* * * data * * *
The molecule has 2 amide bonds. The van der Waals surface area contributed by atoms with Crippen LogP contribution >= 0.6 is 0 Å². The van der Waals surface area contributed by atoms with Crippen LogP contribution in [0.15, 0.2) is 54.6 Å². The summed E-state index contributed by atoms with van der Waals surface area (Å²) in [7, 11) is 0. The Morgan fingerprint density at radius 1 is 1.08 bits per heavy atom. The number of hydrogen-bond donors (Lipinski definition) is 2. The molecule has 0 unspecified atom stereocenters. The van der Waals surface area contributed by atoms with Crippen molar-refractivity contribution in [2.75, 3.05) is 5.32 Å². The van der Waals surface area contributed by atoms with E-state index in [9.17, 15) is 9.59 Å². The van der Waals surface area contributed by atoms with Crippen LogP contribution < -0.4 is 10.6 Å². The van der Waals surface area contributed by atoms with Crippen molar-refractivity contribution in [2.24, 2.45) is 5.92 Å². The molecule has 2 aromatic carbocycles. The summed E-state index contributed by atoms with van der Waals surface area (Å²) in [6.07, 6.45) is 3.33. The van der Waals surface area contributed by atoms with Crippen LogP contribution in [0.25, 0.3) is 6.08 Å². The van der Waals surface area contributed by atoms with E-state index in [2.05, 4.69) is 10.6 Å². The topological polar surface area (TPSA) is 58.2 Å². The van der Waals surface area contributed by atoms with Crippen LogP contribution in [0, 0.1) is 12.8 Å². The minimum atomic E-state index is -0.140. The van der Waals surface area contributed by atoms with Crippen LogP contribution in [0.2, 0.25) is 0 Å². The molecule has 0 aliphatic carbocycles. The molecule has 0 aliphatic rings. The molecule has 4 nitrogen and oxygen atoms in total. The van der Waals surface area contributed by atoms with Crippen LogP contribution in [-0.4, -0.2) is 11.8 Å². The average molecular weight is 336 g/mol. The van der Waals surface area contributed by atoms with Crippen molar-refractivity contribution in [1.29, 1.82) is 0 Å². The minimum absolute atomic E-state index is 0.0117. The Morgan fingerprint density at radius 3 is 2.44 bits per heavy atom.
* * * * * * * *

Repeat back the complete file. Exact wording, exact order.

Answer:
The molecule has 2 amide bonds. The van der Waals surface area contributed by atoms with Crippen LogP contribution >= 0.6 is 0 Å². The van der Waals surface area contributed by atoms with Crippen LogP contribution in [0.15, 0.2) is 54.6 Å². The summed E-state index contributed by atoms with van der Waals surface area (Å²) in [7, 11) is 0. The Morgan fingerprint density at radius 1 is 1.08 bits per heavy atom. The number of hydrogen-bond donors (Lipinski definition) is 2. The molecule has 0 unspecified atom stereocenters. The van der Waals surface area contributed by atoms with Crippen molar-refractivity contribution in [2.75, 3.05) is 5.32 Å². The van der Waals surface area contributed by atoms with E-state index in [9.17, 15) is 9.59 Å². The van der Waals surface area contributed by atoms with Crippen LogP contribution < -0.4 is 10.6 Å². The van der Waals surface area contributed by atoms with Crippen molar-refractivity contribution in [2.24, 2.45) is 5.92 Å². The molecule has 2 aromatic carbocycles. The summed E-state index contributed by atoms with van der Waals surface area (Å²) in [6.07, 6.45) is 3.33. The van der Waals surface area contributed by atoms with Crippen LogP contribution in [0.25, 0.3) is 6.08 Å². The van der Waals surface area contributed by atoms with E-state index in [2.05, 4.69) is 10.6 Å². The topological polar surface area (TPSA) is 58.2 Å². The van der Waals surface area contributed by atoms with Crippen LogP contribution in [0, 0.1) is 12.8 Å². The minimum atomic E-state index is -0.140. The van der Waals surface area contributed by atoms with Crippen LogP contribution in [0.2, 0.25) is 0 Å². The molecule has 0 aliphatic carbocycles. The molecule has 0 aliphatic rings. The molecule has 4 nitrogen and oxygen atoms in total. The van der Waals surface area contributed by atoms with Crippen LogP contribution in [-0.4, -0.2) is 11.8 Å². The average molecular weight is 336 g/mol. The van der Waals surface area contributed by atoms with Crippen molar-refractivity contribution in [1.29, 1.82) is 0 Å². The minimum absolute atomic E-state index is 0.0117. The Morgan fingerprint density at radius 3 is 2.44 bits per heavy atom.